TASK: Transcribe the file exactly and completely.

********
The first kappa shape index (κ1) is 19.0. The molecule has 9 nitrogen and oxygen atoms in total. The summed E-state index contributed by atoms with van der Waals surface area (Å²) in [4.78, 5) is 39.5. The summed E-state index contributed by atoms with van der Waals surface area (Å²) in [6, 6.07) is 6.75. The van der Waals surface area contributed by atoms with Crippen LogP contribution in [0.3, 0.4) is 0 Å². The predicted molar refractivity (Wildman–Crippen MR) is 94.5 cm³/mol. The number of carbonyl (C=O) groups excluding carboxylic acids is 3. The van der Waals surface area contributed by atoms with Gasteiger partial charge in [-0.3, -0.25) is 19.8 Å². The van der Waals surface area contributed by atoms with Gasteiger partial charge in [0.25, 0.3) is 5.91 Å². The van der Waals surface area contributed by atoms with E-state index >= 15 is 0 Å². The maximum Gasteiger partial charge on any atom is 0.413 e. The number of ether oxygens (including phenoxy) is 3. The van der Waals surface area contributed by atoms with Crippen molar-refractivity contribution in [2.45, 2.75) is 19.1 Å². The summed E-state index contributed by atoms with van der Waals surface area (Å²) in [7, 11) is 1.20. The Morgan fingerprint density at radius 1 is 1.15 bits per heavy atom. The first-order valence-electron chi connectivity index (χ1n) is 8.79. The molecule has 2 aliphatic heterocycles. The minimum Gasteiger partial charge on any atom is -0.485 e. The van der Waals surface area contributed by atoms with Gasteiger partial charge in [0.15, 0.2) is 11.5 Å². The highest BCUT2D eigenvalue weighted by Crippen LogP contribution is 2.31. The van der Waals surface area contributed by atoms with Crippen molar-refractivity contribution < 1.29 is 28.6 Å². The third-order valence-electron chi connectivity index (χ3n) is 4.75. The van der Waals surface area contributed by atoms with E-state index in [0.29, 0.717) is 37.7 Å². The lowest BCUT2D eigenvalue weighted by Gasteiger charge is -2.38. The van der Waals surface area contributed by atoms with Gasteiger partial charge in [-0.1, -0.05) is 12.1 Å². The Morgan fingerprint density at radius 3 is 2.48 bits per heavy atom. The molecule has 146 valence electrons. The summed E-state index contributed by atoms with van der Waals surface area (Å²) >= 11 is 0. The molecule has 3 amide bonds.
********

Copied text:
The first kappa shape index (κ1) is 19.0. The molecule has 9 nitrogen and oxygen atoms in total. The summed E-state index contributed by atoms with van der Waals surface area (Å²) in [4.78, 5) is 39.5. The summed E-state index contributed by atoms with van der Waals surface area (Å²) in [6, 6.07) is 6.75. The van der Waals surface area contributed by atoms with Crippen LogP contribution in [0.3, 0.4) is 0 Å². The predicted molar refractivity (Wildman–Crippen MR) is 94.5 cm³/mol. The number of carbonyl (C=O) groups excluding carboxylic acids is 3. The van der Waals surface area contributed by atoms with Gasteiger partial charge in [-0.3, -0.25) is 19.8 Å². The van der Waals surface area contributed by atoms with Gasteiger partial charge in [0.25, 0.3) is 5.91 Å². The van der Waals surface area contributed by atoms with E-state index >= 15 is 0 Å². The maximum Gasteiger partial charge on any atom is 0.413 e. The number of ether oxygens (including phenoxy) is 3. The van der Waals surface area contributed by atoms with Crippen molar-refractivity contribution in [2.45, 2.75) is 19.1 Å². The summed E-state index contributed by atoms with van der Waals surface area (Å²) in [7, 11) is 1.20. The Morgan fingerprint density at radius 1 is 1.15 bits per heavy atom. The first-order valence-electron chi connectivity index (χ1n) is 8.79. The molecule has 2 aliphatic heterocycles. The minimum Gasteiger partial charge on any atom is -0.485 e. The van der Waals surface area contributed by atoms with Gasteiger partial charge in [0.15, 0.2) is 11.5 Å². The highest BCUT2D eigenvalue weighted by Crippen LogP contribution is 2.31. The van der Waals surface area contributed by atoms with Crippen molar-refractivity contribution < 1.29 is 28.6 Å². The third-order valence-electron chi connectivity index (χ3n) is 4.75. The van der Waals surface area contributed by atoms with E-state index in [0.29, 0.717) is 37.7 Å². The lowest BCUT2D eigenvalue weighted by Gasteiger charge is -2.38. The van der Waals surface area contributed by atoms with Gasteiger partial charge in [-0.1, -0.05) is 12.1 Å². The Morgan fingerprint density at radius 3 is 2.48 bits per heavy atom. The molecule has 146 valence electrons. The summed E-state index contributed by atoms with van der Waals surface area (Å²) >= 11 is 0. The molecule has 3 amide bonds.